It's understandable if you believe end of the year "Best Of" lists are largely self-indulgent, because it's fucking true. Music critics write for other music critics and no one else. When the musicians in question sometimes actually read the review, it's largely by accident. All of us writing simple bullet lists of the releases we liked on this revolution 'round the sun are doing it for ourselves, because most of us are geeks and losers who can't play a note -- but hey, we can write, so let's apply that to music somehow. Okay.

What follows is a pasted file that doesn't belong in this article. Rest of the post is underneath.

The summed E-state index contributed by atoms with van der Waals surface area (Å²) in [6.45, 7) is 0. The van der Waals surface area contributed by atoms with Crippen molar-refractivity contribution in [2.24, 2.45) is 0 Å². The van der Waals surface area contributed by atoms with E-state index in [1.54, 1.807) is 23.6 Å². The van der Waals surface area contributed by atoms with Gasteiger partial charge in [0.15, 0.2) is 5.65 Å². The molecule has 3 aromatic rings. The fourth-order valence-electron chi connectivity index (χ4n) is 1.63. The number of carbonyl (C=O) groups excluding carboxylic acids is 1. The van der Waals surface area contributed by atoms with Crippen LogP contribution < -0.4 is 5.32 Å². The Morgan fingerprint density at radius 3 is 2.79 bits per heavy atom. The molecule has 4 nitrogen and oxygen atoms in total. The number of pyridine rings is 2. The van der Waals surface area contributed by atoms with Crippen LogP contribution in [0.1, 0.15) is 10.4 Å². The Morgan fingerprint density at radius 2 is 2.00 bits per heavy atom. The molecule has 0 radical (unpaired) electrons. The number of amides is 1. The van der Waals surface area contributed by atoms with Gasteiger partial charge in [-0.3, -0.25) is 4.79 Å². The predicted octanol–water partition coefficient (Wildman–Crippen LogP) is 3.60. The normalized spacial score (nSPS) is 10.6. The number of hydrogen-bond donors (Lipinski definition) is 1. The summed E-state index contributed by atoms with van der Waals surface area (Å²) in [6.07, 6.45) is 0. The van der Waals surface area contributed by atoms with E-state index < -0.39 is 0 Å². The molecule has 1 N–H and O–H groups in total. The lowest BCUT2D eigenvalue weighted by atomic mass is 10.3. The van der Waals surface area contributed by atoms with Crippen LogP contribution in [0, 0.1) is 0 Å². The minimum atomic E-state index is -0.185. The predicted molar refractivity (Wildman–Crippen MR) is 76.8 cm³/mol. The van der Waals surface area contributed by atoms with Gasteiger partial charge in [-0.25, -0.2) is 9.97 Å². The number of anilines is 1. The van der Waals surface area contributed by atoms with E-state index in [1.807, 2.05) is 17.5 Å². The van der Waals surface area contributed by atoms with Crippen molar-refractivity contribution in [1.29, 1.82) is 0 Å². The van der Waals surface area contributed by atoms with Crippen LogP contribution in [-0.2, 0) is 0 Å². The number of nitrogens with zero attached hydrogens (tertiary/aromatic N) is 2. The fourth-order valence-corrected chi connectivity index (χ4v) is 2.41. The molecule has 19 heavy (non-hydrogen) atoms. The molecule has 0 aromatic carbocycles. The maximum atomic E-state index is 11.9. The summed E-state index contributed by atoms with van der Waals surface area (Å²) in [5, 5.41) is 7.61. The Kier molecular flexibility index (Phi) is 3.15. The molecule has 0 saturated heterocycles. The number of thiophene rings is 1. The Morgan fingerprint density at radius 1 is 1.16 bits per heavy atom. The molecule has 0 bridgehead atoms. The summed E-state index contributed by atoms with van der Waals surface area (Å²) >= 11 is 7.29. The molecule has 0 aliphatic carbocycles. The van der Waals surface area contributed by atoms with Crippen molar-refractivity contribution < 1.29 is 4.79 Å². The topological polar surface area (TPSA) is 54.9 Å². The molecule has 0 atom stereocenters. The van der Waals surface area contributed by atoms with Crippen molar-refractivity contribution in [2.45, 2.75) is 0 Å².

Well, I don't care. I read every year-end list from every publication I respect (SPIN, yes, NPR sort of, Rolling Stone, hell no.) because I want to make sure there weren't any albums I might've overlooked. FOMO, the syphilis of our generation, right? Then, in the most menial corridors of my mind, I begin ranking things like the bored ape I am because I can't help it. Even though I realize it amounts to nothing, it's still more fun than making New Year's resolutions I won't accomplish anyway, although I do that, too.